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Family pray at their residence in Sharjah. 21st April 2020. Image Credit: Photo: Ahmed Ramzan/ Gulf News

Dubai: Muslims who are able should fast normally this Ramadan, but prayers, including Taraweeh, must only be performed at home, according to three fatwas (Islamic rulings) issued by senior Islamic scholars said.

The three fatwas issued by the Senior Scholars Council at the Islamic Affairs and Charitable Activities Department (IACAD) deal with fasting, special Ramadan prayers called Taraweeh, and regular congregational prayers at mosques.

Fasting is obligatory

IACAD’s council affirmed that it is obligatory for every Muslim who does not have a valid exemption, such as illness or travel, among other reasons, to fast normally during Ramadan.

The fatwa added that it was found from reliable medical reports that fasting strengthens the immunity one needs to resist viruses and germs, and that there is no scientific research that has linked intermittent fasting to an increased rate of virus infection.

The scholars pointed out that most people will be at home this Ramadan, which also means shorter working hours, and so will find it easier to fast.

Taraweeh prayers

The council said that optional night prayers known as Taraweeh, normally performed at mosques during Ramadan, can instead be held at home, either individually or as a family, which will have the spiritual rewards of praying in a congregation.

“The world is facing a pandemic spreading like wildfire, and we must prevent it using the available methods, the most important of which is ‘the quarantine’ that Islam knew and prescribed before modern medicine,” the senior scholars said in a joint statement.

Regular prayers at mosques

The five daily prayers and the Friday prayer in mosques have been suspended until further notice, including during Ramadan this year.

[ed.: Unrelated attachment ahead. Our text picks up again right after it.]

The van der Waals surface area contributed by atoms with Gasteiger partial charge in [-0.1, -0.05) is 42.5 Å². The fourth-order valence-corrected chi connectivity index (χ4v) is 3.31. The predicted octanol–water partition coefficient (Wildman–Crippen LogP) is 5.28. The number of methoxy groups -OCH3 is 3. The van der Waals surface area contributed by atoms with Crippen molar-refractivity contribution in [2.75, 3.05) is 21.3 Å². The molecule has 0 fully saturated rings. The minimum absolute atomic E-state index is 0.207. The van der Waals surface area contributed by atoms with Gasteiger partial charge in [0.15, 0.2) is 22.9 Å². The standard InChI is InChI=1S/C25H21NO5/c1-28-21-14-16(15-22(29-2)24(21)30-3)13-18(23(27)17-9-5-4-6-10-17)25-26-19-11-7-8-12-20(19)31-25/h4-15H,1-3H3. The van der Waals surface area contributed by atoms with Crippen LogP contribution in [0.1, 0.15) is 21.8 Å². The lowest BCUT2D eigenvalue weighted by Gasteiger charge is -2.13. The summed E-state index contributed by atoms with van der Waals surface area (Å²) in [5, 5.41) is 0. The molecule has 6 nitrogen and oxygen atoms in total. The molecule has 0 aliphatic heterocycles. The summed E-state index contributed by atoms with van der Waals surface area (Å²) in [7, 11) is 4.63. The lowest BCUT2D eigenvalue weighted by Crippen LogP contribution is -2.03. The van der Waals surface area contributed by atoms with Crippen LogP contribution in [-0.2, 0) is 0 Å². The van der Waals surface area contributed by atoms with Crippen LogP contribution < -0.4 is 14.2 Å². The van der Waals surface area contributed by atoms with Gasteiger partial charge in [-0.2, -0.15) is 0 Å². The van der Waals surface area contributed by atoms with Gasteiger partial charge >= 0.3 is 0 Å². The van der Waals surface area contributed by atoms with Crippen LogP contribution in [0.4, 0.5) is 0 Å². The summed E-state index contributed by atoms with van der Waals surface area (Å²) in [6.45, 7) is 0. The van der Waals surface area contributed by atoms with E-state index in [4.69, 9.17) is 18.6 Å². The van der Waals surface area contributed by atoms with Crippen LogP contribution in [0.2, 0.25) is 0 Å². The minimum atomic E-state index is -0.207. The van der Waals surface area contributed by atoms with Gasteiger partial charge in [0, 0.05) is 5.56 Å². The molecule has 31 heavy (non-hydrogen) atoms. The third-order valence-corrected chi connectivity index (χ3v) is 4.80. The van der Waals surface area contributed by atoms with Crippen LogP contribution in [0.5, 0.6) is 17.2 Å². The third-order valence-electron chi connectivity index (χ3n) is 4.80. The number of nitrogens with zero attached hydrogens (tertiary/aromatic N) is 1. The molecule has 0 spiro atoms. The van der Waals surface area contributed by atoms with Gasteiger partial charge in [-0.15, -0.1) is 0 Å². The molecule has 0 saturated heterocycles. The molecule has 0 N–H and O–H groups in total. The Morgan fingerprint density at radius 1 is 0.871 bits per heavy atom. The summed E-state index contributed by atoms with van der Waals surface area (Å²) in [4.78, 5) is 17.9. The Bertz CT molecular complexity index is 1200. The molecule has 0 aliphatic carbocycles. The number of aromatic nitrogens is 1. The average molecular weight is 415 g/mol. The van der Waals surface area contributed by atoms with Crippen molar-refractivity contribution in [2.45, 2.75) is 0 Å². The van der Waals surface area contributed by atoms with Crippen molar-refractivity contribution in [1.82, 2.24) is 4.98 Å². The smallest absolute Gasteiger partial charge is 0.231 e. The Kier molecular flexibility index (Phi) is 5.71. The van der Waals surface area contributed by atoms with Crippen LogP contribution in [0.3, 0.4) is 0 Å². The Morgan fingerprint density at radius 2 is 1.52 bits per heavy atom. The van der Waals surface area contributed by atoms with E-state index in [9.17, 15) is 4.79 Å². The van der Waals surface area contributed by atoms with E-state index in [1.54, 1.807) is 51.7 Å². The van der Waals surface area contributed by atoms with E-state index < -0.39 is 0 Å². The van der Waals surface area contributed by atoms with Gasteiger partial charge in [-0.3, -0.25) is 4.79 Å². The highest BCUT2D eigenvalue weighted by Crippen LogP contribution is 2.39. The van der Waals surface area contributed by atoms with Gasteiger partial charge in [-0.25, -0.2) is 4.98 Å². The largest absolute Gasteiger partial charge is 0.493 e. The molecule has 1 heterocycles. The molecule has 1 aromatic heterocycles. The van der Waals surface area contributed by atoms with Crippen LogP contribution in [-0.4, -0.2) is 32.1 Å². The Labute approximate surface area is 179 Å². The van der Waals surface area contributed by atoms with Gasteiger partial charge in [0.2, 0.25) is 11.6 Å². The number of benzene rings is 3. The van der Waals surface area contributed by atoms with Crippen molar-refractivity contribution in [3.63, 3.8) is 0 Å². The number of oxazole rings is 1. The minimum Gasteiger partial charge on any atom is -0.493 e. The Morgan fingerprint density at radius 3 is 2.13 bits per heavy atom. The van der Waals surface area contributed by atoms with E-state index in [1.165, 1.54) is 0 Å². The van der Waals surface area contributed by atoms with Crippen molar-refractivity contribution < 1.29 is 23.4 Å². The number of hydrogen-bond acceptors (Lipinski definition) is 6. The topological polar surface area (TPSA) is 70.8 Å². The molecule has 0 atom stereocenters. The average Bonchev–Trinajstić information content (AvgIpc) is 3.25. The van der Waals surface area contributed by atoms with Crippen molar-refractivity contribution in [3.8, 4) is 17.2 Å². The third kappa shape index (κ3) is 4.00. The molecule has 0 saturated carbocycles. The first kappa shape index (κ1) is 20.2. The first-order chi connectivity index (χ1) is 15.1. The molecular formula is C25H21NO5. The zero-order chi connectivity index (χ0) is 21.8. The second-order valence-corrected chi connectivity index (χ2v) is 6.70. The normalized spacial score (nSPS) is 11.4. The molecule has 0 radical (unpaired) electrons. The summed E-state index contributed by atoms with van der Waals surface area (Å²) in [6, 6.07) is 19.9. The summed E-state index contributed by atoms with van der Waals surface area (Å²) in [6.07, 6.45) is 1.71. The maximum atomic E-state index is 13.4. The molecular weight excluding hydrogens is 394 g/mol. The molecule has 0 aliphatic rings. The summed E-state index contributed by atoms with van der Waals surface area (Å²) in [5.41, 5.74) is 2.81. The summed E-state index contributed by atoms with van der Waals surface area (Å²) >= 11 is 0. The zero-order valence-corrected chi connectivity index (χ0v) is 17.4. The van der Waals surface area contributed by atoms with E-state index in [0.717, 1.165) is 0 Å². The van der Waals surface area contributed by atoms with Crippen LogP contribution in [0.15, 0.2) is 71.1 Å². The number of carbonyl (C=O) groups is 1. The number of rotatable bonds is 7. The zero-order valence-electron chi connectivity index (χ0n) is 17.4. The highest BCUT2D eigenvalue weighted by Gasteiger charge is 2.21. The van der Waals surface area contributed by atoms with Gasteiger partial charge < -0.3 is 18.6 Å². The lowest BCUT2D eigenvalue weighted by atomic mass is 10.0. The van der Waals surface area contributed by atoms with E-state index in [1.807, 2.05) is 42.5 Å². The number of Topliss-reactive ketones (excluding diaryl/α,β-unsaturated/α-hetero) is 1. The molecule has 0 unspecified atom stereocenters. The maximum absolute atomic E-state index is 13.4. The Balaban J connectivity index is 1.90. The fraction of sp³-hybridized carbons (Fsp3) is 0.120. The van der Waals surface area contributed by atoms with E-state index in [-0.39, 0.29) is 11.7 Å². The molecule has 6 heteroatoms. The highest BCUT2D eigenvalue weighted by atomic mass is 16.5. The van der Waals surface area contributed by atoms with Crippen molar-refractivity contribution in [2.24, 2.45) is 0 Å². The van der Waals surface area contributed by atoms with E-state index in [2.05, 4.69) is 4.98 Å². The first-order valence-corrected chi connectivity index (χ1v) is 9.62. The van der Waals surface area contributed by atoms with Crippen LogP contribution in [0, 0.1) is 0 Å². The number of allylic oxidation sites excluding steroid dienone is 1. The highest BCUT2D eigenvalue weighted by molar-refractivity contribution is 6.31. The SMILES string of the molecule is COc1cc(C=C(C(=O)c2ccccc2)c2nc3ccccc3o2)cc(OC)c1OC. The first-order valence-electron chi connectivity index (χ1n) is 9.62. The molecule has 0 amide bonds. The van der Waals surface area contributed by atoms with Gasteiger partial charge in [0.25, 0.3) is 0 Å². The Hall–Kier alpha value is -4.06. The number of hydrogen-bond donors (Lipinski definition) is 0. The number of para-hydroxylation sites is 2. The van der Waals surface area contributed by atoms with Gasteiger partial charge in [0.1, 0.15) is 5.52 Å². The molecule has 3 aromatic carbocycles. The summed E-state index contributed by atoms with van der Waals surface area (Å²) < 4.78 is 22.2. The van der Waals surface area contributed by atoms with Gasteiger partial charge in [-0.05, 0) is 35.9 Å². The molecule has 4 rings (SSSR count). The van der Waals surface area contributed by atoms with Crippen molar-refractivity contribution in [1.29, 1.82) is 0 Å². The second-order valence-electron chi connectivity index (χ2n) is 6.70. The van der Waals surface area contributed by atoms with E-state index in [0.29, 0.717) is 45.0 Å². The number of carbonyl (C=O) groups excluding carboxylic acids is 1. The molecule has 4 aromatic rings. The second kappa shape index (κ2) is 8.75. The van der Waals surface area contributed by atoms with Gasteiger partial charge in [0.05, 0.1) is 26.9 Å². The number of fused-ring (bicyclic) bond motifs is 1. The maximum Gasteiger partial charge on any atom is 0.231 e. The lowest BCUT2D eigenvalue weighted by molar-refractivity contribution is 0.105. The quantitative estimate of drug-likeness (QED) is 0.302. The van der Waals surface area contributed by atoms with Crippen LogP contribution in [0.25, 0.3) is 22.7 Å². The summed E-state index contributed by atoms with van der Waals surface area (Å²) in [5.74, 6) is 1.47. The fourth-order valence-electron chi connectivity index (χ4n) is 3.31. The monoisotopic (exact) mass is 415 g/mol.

Also suspended at mosques are activities such as optional prayers, lectures and the practice of spiritual seclusion called itikaaf.

The fatwa said congregation of people in mosques, if allowed under present circumstances, would be a way of transmitting the infection.

“The danger is great, and it is difficult to control it, so this is a cause of harm to people and the death of many of them, as happened in countries that have not taken adequate prevention measures,” the council said.

Reciting the Quran

The fatwas also included guidance on the practice of reciting the whole Quran during Ramadan, explaining that whoever cannot recite from memory may hold the Quran in his/her hands, or place it at a level to read from while praying, without moving too much.

Iftar events

It is understood that community feasts for iftar, the sunset meal that ends the day’s fast, will also not be held at mosques due to ongoing restrictions on gatherings. Officials are expected to make announcements regarding updated provisions for iftar arrangements in the coming days.

Virtual lectures

IACAD announced that Ramadan lectures this year will be held remotely and limited to 30 minutes.

The remote lectures will be held in several languages, including Arabic, English and Urdu, and presented by a group of accredited lecturers in the department. They will cover various religious and jurisprudential topics.

The lectures in Arabic include ‘Come to Ramadan’, ‘The month of Ramadan in which the Quran was revealed’, ‘Ramadan and Faith’, ‘Breezes of mercy’, ‘Remember the grace of Allah upon you’ and ‘The Virtue of the Night of Power’.

Presented in English will be ‘Month of Goodness’ and ‘Month of Repentance’.

‘Exploiting the month of Ramadan and ‘Virtue of the last ten days’ will be presented in Urdu.

All lectures will be broadcast through IACAD’s YouTube account ( More information is available through the toll-free number 800 600 and

‘Exceptional circumstances’

Yousra Al Qaoud, director of education and religious guidance at IACAD, said: “The exceptional circumstances witnessed by the world and the country are due to the spread of the new virus, COVID-19, and with the approach of the blessed month of Ramadan this matter raised many questions about the schedule of the religious lectures and events that everyone is waiting for.”

Ebrahim Jassim Al Mansouri, head of the religious guidance section, said launching the remote lectures programme proves that IACAD is laying down plans to deal with the current challenges in a way that contributes in raising the educational process and providing knowledge of moderate Islamic culture.